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Who Will Pay Reparations on My Soul?

Nonfiction: Social Sciences
Unabridged   12 hour(s)
Publication date: 11/30/2021

National Book Critics Circle Award Finalist
New York Times Book Review
Best Books of the Year: TIME, Kirkus Reviews

Who Will Pay Reparations on My Soul?

Available from major retailers or BUY FROM AMAZON
Audio CD ISBN:9781696604666
Digital Download ISBN:9781696604659


A supremely talented young critic's essays on race and culture, from Toni Morrison to trap, herald the arrival of a major new voice in American letters.

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Product Description

Even as our world has suffered through successive upheavals, Jesse McCarthy contends, "something was happening in the world of culture: a surging and unprecedented visibility at every level of black art making." Who Will Pay Reparations on My Soul? reckons with this resurgence, arguing for the central role of art and intellectual culture in an age of widening inequality and moral crisis.

McCarthy reinvigorates the essay form as a space not only for argument but for experimental writing that mixes and chops the old ways into new ones. In "Notes on Trap," he borrows a conceit from Susan Sontag to reveal the social and political significance of trap music. In "Back in the Day," McCarthy evokes his childhood in Paris through an elegiac account of French rap in the 1990s. In "The Master's Tools," the relationship between Spanish painter Diego Velázquez and his acolyte-slave, Juan de Pareja, becomes the lens through which Kehinde Wiley's paintings are viewed, while "To Make a Poet Black" explores the hidden blackness of Sappho and the erotic power of Phillis Wheatley. Essays on John Edgar Wideman, Claudia Rankine, and Colson Whitehead survey the state of black letters, and, in his title essay, McCarthy takes on the question of reparations, arguing that true progress will not come until Americans remake their institutions in the service of true equality.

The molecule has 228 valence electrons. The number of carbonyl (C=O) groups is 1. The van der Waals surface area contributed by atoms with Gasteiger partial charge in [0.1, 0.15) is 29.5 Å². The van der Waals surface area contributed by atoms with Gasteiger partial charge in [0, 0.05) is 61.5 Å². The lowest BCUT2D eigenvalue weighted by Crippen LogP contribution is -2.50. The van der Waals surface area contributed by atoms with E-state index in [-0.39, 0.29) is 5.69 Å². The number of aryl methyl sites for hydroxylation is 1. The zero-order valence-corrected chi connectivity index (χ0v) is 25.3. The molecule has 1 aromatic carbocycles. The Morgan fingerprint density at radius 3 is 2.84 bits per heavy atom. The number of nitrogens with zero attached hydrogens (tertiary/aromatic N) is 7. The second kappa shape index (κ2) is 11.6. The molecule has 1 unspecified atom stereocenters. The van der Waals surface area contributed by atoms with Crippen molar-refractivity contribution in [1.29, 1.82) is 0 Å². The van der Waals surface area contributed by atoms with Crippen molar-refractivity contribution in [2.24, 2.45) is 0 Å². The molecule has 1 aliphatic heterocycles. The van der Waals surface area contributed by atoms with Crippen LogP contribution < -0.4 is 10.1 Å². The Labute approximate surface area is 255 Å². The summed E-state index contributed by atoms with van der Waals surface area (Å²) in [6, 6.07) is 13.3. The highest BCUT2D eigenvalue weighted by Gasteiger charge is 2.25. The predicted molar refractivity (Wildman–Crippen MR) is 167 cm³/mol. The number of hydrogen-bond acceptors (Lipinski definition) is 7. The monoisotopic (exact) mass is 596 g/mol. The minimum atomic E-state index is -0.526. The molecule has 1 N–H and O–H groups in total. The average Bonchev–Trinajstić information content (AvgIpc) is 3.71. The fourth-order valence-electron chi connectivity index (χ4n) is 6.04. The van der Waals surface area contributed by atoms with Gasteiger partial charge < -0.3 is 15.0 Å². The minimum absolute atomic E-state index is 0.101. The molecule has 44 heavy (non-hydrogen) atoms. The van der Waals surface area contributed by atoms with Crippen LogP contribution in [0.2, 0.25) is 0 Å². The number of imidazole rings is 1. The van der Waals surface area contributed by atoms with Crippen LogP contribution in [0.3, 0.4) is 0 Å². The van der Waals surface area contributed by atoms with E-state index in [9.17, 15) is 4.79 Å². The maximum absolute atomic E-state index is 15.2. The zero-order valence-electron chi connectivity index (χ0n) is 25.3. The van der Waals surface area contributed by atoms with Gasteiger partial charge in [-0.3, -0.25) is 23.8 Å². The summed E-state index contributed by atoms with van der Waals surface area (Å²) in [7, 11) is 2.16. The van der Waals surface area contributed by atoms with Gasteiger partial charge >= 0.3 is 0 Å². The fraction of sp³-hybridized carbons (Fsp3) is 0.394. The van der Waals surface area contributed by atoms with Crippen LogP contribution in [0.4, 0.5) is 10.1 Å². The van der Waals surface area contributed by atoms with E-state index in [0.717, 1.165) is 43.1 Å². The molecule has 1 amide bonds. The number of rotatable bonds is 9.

"This is a very smart and soulful book. Jesse McCarthy is a terrific essayist." ― Zadie Smith

"Having grown up in Paris, where he moved with his parents, both journalists, when he was 8, the author bears witness to ‘the Paris of color, of difference’ that marginalizes Black immigrants. The tragic terrorist attacks at Bataclan in 2015, writes McCarthy, communicated ‘a desperate will to power’ by those who believe verbal expression impossible. Urbane, penetrating cultural analysis." ― Kirkus Starred Review

"McCarthy puts himself in conversation with such contemporary figures as Ta-Nehisi Coates [...], and the musician D’Angelo, whose 2014 album Black Messiah McCarthy sees as 'a flash of black hope in the hour of chaos.' The result is an insightful collection as timely as it is original." ― Publishers Weekly

Author Bio

Jesse McCarthy is assistant professor of English and African American studies at Harvard University. He is an editor at the Point and has written for n+1, Dissent, the Nation, and the New Republic. He lives in Cambridge, Massachusetts.